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    This discussion has been archived. No new comments can be posted.
    Tralliance in talks with New.net on .travel | Log in/Create an Account | Top | 42 comments | Search Discussion
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    Have a look at New.net
    by simon on Wednesday August 13 2003, @03:09AM (#12041)
    User #2982 Info | http://www.nic.pro/
    I always said it: "Have a look at New.net".

    sex.shop [sex.shop]nic.PRO will be back online soon with FREE sub-domains. Dowload the FREE plug-in at
    [ Reply to This | Parent ]
    by fnord (reversethis-{moc.oohay} {ta} {k2yorg}) on Wednesday August 13 2003, @01:04PM (#12045)
    User #2810 Info
    Using new.net as part of a broad-based coalition to get into the ICANN root seems the height of idiocy. First, new.net is not looked upon favorably by ICANN for a number of reasons (right or wrong).

    Second, one of the knocks against IOD's .web attempt to get into the root was that there were already registrants who would probably need to be grandfathered in. New.net used to have some featured new.net names listed on their site but I've searched their current iteration in vain for any such list. It never was very long and certainly didn't contain many (if any) .travel sites anyway, so it is hard to imagine that anyone other than speculators would be put out if currently registered names aren't grandfathered in (and before new.netters start their usual wailing, I'm not advocating such a course). Still, I fail to see how such a partnership could be of benefit to the IATA unless it is to avoid potential litigation. -g

    [ Reply to This | Parent ]
    3+ TLDs don't work well
    by KarlAuerbach on Thursday August 14 2003, @10:37AM (#12060)
    User #3243 Info | http://www.cavebear.com/
    A painfully large number of web pages and back-room applications do not accept email addresses with more than three characters in the TLD part of the address.

    Thus, your.name@sick-on-a-cruise.travel is likely to be unusable because "travel" contains more than three characters.

    This disease is built into Javascript on zillions of web pages and into cgi-bin scripts on zillions of others.

    Any 3+ character TLD has a big uphill fight to get all of those restrictions removed.

    By-the-way, I consider .travel to have absolutely zero benefit to the internet community at large. There is no reason why ICANN should go forward and reward yet another limited business sector with a prize while refusing that boon to those who might actually create something of benefit to the public.
    [ Reply to This | Parent ]
    by fnord (reversethis-{moc.oohay} {ta} {k2yorg}) on Thursday August 14 2003, @06:17PM (#12071)
    User #2810 Info
    More to the point of the article, when new.net first released its plugin I managed to capture it (it was relatively simple so I don't know why newnetters were complaining they couldn't get a copy to provide for download) and take it apart.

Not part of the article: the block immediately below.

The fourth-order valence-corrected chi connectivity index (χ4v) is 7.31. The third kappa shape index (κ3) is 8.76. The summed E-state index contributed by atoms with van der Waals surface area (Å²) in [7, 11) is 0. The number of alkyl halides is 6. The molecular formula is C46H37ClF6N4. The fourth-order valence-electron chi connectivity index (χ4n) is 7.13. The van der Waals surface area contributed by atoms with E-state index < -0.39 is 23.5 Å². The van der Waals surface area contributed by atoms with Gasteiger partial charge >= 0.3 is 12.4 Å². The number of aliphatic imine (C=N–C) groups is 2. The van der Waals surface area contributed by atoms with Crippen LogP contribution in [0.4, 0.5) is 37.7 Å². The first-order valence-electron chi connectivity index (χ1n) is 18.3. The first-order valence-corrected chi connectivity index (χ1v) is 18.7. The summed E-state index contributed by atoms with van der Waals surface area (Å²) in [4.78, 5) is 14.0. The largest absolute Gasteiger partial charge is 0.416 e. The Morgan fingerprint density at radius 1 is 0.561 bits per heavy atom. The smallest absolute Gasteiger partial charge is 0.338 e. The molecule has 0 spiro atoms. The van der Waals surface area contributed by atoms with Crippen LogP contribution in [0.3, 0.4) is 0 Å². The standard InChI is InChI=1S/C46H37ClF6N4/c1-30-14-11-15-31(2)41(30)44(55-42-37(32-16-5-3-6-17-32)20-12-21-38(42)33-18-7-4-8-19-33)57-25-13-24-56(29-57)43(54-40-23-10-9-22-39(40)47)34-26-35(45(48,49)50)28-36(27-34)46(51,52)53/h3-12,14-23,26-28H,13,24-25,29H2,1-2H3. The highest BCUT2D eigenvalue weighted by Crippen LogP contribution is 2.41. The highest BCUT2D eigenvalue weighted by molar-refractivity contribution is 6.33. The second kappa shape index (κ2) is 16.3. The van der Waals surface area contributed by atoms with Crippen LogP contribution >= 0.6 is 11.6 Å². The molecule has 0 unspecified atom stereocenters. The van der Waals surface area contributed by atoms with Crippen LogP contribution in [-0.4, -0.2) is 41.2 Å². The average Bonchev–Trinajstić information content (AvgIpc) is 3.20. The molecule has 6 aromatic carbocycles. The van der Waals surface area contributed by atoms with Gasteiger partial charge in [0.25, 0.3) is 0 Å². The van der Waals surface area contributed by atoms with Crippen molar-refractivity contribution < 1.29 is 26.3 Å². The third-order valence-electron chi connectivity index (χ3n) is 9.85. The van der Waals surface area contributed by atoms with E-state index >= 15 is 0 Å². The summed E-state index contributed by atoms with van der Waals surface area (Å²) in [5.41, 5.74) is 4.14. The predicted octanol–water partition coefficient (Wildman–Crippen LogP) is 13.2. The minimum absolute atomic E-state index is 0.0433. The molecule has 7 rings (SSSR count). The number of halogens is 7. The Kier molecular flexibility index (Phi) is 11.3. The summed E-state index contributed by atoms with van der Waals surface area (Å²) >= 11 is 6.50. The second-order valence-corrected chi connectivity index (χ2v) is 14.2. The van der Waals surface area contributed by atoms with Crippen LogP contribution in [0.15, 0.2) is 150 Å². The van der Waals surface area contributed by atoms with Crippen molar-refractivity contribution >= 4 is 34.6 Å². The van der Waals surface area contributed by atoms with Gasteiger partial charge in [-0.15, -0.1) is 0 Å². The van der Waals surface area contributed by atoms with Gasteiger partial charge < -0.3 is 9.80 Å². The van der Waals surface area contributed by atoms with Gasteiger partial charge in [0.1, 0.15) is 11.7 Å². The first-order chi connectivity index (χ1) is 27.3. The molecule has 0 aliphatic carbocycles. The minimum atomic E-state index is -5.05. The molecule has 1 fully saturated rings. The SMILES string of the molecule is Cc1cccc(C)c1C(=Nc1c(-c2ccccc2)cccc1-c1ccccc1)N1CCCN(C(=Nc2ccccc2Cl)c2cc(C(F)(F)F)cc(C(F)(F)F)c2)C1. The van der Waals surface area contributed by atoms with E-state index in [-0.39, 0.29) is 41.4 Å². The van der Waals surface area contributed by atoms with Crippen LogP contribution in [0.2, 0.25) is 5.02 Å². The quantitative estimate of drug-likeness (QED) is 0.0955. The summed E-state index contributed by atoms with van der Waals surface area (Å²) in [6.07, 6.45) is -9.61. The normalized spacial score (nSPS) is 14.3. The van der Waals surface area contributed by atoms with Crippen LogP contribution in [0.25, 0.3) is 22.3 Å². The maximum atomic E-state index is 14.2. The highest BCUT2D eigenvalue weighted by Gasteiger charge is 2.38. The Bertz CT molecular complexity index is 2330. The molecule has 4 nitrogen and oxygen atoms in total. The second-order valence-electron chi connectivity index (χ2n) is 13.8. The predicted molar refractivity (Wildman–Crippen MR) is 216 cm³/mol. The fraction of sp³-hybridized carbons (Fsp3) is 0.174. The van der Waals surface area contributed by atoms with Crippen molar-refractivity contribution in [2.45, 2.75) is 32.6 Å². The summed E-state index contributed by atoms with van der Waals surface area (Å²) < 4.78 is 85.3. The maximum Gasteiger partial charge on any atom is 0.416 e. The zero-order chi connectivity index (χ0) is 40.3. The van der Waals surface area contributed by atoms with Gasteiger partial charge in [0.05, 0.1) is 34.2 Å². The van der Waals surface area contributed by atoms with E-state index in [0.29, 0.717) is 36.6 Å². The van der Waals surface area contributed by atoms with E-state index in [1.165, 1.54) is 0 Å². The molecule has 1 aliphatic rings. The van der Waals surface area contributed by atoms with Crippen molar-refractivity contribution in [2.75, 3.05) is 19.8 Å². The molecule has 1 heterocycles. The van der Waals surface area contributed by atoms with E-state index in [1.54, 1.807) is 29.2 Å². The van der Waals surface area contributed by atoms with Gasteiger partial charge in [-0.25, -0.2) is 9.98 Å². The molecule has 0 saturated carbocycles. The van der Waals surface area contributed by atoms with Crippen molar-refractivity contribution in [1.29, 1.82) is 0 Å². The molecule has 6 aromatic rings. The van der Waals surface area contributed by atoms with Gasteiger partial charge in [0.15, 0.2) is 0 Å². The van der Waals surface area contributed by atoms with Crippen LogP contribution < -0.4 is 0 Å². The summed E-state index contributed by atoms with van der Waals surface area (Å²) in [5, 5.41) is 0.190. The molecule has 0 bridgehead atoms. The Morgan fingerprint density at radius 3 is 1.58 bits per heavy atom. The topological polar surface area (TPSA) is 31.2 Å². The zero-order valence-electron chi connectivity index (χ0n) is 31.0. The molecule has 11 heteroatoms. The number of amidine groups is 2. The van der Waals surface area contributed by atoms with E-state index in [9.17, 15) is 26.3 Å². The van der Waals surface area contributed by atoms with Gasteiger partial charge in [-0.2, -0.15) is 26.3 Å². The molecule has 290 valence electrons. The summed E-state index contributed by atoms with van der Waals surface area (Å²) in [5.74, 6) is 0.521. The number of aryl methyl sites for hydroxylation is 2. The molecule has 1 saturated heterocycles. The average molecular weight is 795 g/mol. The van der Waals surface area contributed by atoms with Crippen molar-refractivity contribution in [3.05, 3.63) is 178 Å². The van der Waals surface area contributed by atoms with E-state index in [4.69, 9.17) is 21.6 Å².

The way it worked then (I don't know about now) was that it contained all the existing legacy gTLD strings and all existing ccTLD strings. If one typed unregistered-name.travel, or even unregistered-name.foo one was served up with the new.net site. That is, it worked by a system of exclusion along the lines of:

    If TLD string = ICANN TLD string
    Then goto ICANN root
    Else goto new.net

    Interestingly the plugin included the then recently okayed but not yet functional .info, .biz etc. I find it hard to believe that if .travel was okayed by ICANN that new.net wouldn't similarily recognize it. Let's look at the possibilities.

    1. new.net recognizes only it's own travel. That would make it less useful.

    2. new.net recognizes only ICANN .travel. That would make its registrants howl (and perhaps, though I doubt, it even sue).

    3. new.net recognizes both and where there is a collision it chooses either itself or ICANN (or even serves up a page which points to both).

    It will be interesting to see where they go with this, but I can't see ICANN losing much sleep over it. -g

    [ Reply to This | Parent ]
    more on the Tralliance / New.net mtg.
    by ehasbrouck on Thursday August 21 2003, @12:25PM (#12111)
    User #3130 Info | http://hasbrouck.org
    from Travel Weekly (free registration required) [twcrossroads.com]

    "Dot-travel promoters in 'productive' talks (8/18/2003), by Andrew Compart...

    "Tralliance president Ron Andruff... emphasized that his company is not taking potential Icann approval for granted or as a foregone conclusion.

    "But Andruff said the meeting ended with an understanding that, "when or if" Tralliance receives Icann approval, the two companies will "find a way to make sure bona-fide travel and tourism representatives, including those that have a New.net name, will find a home within the Icann-accredited dot-travel.""

    [ Reply to This | Parent ]

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